The top part of the building actually inspired the Saint Michael’s College logo. The tower with a cross can be seen in many of the SMC insignia.

Most students visit Founder’s Hall to visit the Registrar’s office. The Registrar’s office is where you go to declare a major or minor, change your adviser, or get a copy of your transcript. You can also talk to the Registrar about transferring credits and registering for classes.
Outside the Registrar’s office, they have a bulletin board with lots of helpful information. This bulletin board includes information like every professor’s office, and which classes have seats available in them.

A festive Founder’s bulletin board!

The door on the right is the Registrar’s office!

Hope that gave you some information about a really important building on campus! As always, if you have any questions about Founder’s Hall or SMC life in general, feel free to contact me!

-Emily Clegg

Durick Library: Best College Library (Fact).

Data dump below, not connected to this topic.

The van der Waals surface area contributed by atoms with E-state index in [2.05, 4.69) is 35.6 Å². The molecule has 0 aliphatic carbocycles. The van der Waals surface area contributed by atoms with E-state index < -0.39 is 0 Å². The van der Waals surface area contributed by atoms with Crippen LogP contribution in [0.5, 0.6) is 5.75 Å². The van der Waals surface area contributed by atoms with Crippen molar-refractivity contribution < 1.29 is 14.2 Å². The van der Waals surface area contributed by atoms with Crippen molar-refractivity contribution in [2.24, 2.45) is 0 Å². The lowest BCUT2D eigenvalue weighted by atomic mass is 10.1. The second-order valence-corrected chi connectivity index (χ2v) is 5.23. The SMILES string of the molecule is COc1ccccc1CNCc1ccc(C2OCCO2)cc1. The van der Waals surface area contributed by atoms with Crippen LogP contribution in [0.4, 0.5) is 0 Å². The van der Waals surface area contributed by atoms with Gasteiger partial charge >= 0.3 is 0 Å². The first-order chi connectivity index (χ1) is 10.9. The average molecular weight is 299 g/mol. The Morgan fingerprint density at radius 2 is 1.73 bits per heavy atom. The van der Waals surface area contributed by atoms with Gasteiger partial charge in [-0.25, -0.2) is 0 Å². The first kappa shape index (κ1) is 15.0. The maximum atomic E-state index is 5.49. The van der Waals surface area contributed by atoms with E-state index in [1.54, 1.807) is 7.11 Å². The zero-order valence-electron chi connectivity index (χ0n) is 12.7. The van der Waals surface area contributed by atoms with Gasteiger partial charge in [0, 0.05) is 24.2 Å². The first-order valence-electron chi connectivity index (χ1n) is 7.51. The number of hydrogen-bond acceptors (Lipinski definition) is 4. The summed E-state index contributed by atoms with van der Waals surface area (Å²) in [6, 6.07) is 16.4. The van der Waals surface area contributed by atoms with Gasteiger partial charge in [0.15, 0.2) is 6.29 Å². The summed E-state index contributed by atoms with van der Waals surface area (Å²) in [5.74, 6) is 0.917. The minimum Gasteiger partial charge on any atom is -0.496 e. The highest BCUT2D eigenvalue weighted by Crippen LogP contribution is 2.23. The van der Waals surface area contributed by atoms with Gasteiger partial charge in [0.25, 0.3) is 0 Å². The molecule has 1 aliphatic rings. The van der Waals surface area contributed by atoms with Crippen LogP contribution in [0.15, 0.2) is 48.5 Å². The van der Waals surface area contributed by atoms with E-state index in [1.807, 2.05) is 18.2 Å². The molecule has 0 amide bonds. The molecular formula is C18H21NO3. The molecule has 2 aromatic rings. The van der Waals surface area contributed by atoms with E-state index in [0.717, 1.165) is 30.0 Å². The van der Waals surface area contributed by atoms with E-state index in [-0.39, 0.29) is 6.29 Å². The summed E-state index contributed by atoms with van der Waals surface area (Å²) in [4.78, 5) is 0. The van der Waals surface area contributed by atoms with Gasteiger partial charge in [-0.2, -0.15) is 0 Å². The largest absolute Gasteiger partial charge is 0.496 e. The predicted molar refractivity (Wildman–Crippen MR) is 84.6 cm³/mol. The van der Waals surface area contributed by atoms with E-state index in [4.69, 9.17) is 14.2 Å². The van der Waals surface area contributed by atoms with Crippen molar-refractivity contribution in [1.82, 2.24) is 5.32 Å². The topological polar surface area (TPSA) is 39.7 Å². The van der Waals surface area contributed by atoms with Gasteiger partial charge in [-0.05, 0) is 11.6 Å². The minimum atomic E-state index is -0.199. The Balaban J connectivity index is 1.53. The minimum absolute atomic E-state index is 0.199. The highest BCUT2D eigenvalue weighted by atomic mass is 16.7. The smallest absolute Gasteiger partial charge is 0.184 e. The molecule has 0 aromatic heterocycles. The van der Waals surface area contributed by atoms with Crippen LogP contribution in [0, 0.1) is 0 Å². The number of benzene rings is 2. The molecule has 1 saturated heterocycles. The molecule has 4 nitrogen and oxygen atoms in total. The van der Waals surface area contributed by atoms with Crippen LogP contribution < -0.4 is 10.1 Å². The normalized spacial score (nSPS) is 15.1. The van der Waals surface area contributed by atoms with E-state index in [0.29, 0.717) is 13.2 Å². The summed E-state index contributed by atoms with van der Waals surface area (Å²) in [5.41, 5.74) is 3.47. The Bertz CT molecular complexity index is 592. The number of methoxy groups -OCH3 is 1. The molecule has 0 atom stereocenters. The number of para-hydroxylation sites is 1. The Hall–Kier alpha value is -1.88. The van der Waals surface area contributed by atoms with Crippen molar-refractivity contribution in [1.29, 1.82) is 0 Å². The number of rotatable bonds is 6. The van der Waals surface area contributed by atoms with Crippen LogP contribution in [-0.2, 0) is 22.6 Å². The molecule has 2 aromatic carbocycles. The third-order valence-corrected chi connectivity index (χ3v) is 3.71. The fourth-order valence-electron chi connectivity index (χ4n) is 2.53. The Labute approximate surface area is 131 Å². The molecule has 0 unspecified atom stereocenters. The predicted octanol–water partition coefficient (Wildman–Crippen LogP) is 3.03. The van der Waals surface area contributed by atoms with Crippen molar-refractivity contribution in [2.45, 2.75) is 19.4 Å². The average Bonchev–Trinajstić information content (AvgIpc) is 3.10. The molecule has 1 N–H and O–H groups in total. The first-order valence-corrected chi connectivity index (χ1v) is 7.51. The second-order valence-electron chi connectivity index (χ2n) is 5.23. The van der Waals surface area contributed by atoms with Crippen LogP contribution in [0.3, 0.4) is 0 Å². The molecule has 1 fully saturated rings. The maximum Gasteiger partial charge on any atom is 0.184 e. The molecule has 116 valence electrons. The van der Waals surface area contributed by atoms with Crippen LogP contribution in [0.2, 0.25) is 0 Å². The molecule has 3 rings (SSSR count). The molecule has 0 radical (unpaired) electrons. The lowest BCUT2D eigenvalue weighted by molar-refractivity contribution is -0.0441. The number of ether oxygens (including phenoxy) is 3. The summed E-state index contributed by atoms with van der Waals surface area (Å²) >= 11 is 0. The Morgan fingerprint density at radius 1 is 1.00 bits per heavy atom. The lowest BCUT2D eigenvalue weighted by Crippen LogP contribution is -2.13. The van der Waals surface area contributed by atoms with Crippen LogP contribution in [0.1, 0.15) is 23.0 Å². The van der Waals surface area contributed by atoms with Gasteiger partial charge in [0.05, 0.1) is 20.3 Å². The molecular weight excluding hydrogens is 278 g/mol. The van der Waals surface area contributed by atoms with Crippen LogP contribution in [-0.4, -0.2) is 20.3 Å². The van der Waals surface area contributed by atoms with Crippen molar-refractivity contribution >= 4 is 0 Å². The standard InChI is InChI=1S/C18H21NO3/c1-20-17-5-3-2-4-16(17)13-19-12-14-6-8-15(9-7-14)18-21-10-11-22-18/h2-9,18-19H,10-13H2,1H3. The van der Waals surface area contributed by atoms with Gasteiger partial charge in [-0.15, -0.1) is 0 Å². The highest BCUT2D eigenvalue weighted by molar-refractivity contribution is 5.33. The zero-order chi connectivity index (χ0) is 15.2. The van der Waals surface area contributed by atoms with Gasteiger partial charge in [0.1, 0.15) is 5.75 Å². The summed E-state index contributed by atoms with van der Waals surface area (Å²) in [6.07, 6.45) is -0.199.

The library offers an obvious flavor of academic utility: academic literature, miles of novels and other books, online resources, computers, study spaces, etc. Not only do students have access to resources from our own library, but from other libraries (other universities, I believe) who participate in our inter-library loan. One might say that the library is endless in its offerings of academic resources; last semester when Common Ground asked a librarian if the club could co-purchase the rights to a film, they offered to pay for the whole thing (Intersexion is now available for rent from the DVD stacks), so you can pretty much get what you need. But there’s more to the library than just academics, and those qualities are the ones that: (a) make it the special place that it is, and (b) will probably comprise the more significant aspects of my memories spending time there.